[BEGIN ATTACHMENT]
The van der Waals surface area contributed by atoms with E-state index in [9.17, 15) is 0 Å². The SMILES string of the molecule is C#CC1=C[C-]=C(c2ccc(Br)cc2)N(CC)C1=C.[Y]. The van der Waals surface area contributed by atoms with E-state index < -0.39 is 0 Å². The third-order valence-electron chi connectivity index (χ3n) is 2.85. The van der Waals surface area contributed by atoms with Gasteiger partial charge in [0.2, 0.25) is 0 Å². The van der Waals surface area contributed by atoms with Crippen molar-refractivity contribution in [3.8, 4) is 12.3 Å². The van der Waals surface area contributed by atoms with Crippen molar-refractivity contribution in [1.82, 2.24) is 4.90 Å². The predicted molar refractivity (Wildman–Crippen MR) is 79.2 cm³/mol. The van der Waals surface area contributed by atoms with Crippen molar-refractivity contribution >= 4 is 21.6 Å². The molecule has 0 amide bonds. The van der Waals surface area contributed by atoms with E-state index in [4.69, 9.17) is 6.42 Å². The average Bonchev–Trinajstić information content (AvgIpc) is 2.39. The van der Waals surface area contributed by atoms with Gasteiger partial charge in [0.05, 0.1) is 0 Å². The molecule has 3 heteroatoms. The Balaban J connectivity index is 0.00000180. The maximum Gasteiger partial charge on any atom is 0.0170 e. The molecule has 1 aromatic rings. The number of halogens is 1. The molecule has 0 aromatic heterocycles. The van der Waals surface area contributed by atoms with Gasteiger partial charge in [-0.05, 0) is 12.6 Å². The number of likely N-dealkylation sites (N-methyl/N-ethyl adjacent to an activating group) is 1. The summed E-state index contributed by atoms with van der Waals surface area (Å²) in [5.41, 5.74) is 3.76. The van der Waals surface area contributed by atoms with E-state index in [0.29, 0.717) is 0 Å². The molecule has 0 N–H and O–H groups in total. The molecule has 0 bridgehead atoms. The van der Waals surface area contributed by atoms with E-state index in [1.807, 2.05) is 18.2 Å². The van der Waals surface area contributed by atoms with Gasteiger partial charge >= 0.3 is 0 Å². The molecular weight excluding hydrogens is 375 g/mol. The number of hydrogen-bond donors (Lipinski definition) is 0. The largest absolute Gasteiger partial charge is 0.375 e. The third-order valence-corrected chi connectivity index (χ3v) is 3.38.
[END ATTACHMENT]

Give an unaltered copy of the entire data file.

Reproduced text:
The van der Waals surface area contributed by atoms with E-state index in [9.17, 15) is 0 Å². The SMILES string of the molecule is C#CC1=C[C-]=C(c2ccc(Br)cc2)N(CC)C1=C.[Y]. The van der Waals surface area contributed by atoms with E-state index < -0.39 is 0 Å². The third-order valence-electron chi connectivity index (χ3n) is 2.85. The van der Waals surface area contributed by atoms with Gasteiger partial charge in [0.2, 0.25) is 0 Å². The van der Waals surface area contributed by atoms with Crippen molar-refractivity contribution in [3.8, 4) is 12.3 Å². The van der Waals surface area contributed by atoms with Crippen molar-refractivity contribution in [1.82, 2.24) is 4.90 Å². The predicted molar refractivity (Wildman–Crippen MR) is 79.2 cm³/mol. The van der Waals surface area contributed by atoms with Crippen molar-refractivity contribution >= 4 is 21.6 Å². The molecule has 0 amide bonds. The van der Waals surface area contributed by atoms with E-state index in [4.69, 9.17) is 6.42 Å². The average Bonchev–Trinajstić information content (AvgIpc) is 2.39. The van der Waals surface area contributed by atoms with Gasteiger partial charge in [0.05, 0.1) is 0 Å². The molecule has 3 heteroatoms. The Balaban J connectivity index is 0.00000180. The maximum Gasteiger partial charge on any atom is 0.0170 e. The molecule has 1 aromatic rings. The number of halogens is 1. The molecule has 0 aromatic heterocycles. The van der Waals surface area contributed by atoms with Gasteiger partial charge in [-0.05, 0) is 12.6 Å². The number of likely N-dealkylation sites (N-methyl/N-ethyl adjacent to an activating group) is 1. The summed E-state index contributed by atoms with van der Waals surface area (Å²) in [5.41, 5.74) is 3.76. The van der Waals surface area contributed by atoms with E-state index in [0.29, 0.717) is 0 Å². The molecule has 0 N–H and O–H groups in total. The molecule has 0 bridgehead atoms. The van der Waals surface area contributed by atoms with E-state index in [1.807, 2.05) is 18.2 Å². The van der Waals surface area contributed by atoms with Gasteiger partial charge >= 0.3 is 0 Å². The molecular weight excluding hydrogens is 375 g/mol. The number of hydrogen-bond donors (Lipinski definition) is 0. The largest absolute Gasteiger partial charge is 0.375 e. The third-order valence-corrected chi connectivity index (χ3v) is 3.38.